The EU applies three listing criteria, which are aligned with international standards and reflect the good governance standards that Member States comply with themselves:
- Transparency: Jurisdictions should comply with the international standards on exchange of information, automatic (1.1) and on request (1.2). In addition, jurisdictions should sign the OECD's multilateral convention or signed bilateral agreements with all EU Member States to facilitate such exchange (1.3).
- Fair Tax Competition: Jurisdictions should not have harmful tax regimes (2.1) nor facilitate offshore structures which attract profits without real economic activity (2.2).
- BEPS Implementation: Jurisdictions should commit to implement the OECD's Base Erosion and Profit Shifting (BEPS) minimum standards, starting with Country-by-Country Reporting.
The UAE was initially placed on the EU Black list. However, following commitments to take appropriate measures against the above criteria, the EU transferred the UAE to the EU Grey list.
However, due to non-compliance with criterion 2.2, the UAE was subsequently put back on the Black list at the start of this year. Criterion 2.2 requires that a jurisdiction should not facilitate offshore structures or arrangements aimed at attracting profits which do not reflect real economic activity in the jurisdiction.
Therefore, in order to fulfill its commitments to the EU, it is reasonable to expect that the substance requirements are likely to be introduced in the UAE in the foreseeable future.
In accordance with the scoping paper on criterion 2.2 published by the COCG on 22 June 2018 and the associated work of the OECD's Forum on Harmful Tax Practices (FHTP), the below describes how businesses may be impacted and what substance requirements could potentially be introduced in the UAE in the future.
Expected substance Law requirements
The scoping paper suggest to implement the substantial activities requirement in three key steps:
(1) identify the relevant activities in their jurisdiction;
(2) impose substance requirements;
(3) ensure there are enforcement provisions in place.
According to the Scoping Paper, the economic substance test would be met if:
a) Taking into account the features of each specific industry or sector, the concerned jurisdiction introduces requirements concerning an adequate level of (qualified) employees, adequate level of annual expenditure to be incurred, physical offices and premises, investments or relevant types of activities to be undertaken.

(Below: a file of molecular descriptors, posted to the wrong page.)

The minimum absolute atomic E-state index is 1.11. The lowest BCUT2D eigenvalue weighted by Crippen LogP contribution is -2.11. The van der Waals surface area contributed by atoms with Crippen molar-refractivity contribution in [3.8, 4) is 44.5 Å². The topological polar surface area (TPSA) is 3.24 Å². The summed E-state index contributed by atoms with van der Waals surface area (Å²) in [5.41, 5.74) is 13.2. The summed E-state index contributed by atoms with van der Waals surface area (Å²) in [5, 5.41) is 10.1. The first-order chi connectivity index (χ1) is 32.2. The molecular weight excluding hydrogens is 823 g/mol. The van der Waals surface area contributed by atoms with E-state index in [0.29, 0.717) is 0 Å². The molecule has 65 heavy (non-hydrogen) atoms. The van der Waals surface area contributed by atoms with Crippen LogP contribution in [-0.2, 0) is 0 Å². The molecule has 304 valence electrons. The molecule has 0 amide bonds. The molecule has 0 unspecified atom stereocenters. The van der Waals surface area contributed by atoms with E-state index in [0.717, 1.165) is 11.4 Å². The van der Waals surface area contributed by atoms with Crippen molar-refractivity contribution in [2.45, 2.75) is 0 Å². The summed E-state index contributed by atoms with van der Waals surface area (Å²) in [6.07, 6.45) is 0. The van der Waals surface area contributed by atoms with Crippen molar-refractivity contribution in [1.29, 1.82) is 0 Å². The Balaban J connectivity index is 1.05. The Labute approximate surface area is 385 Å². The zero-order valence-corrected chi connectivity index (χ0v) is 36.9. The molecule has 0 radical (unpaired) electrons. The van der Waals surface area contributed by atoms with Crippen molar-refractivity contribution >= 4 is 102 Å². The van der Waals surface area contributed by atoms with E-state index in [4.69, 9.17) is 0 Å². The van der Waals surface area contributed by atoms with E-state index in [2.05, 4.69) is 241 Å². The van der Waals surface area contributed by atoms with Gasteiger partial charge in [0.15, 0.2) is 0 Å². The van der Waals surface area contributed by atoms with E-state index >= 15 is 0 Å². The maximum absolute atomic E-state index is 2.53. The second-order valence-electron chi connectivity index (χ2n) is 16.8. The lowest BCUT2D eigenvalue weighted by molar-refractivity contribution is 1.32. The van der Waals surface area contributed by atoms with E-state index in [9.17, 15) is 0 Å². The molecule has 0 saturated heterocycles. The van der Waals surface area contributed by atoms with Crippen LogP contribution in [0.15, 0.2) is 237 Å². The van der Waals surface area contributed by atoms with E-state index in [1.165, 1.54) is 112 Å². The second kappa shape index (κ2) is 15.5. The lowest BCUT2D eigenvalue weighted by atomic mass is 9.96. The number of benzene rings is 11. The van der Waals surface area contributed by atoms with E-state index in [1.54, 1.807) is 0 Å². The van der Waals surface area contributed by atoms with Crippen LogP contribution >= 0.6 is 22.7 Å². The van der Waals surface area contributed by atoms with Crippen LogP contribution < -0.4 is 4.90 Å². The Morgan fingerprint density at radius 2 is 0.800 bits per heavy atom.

b) The concerned jurisdiction ensures that the activities are actually directed and managed in the jurisdiction. Any UAE substance requirements are likely to further specify when this condition would be met e.g., depending on frequency of board of director meetings, directors physically present, minutes recording strategic decisions and the knowledge and expertise of the directors.
c) The core income generating activities are performed in the jurisdiction. These substance requirements should mirror the requirements used in the FHTP in the context of specified preferential regimes. As per the scoping paper, the core income generating activities for banking could be: raising funds; managing risk including credit, currency and interest risk; taking hedging positions; providing loans, credit or other financial services to customers; managing regulatory capital; and preparing regulatory reports and returns.
Comparison with the other low tax jurisdictions which introduced the substance requirements
Following the EU blacklist of non-cooperative jurisdictions, many other low and nil tax jurisdictions have introduced economic substance requirements. Jurisdictions where substance compliance is required from 2019 include Bermuda, the British Virgin Islands (BVI), the Cayman Islands, Guernsey, and Jersey.
The Economic substance Law of BVI and Cayman Island are inspired by the core requirements in the scoping paper of the COCG and the FHTP requirements. The UAE is expected to follow the same path.
Currently, there are no substance requirements in the UAE. Corporations established in the UAE may apply for a ‘tax residency certificate’ with the Ministry of Finance of the UAE, when they qualify. Obtaining such a 'TRC' does not necessarily entail that a company has economic substance in the UAE.
Considering the efforts made by the UAE with respect to compliance with the fair tax competition criteria of EU, we anticipate that the UAE will issue economic substance requirements in the very foreseeable future, similar to the ones published recently by other low tax jurisdictions.
The specific substance requirements in the UAE will likely depend on the type of activities conducted by the relevant business (e.g., banking, shipping and headquarter services would each require different substance requirements).
Businesses in the UAE should already assess their operations against the substance requirements in the light of the COCG and FHTP guidelines.
In March 2019, the NBR published its fourth VAT Guide, i.e. the VAT Real Estate Guide. This guide aims to provide an overview of the rules and procedures regarding real estate in Bahrain as well as the necessary background and guidance to help taxable persons determine how a supply is treated for VAT purposes. In this article we elaborate on the Bahraini VAT treatment of transactions linked to Real Estate and we included the excerpts from our article “GCC - VAT on Real Estate Transactions – A Comparative View of Saudi Arabia and the United Arab Emirates”and “VAT in United Arab Emirates, Saudi Arabia and Bahrain - Transitional Rules”.
Definition of real estate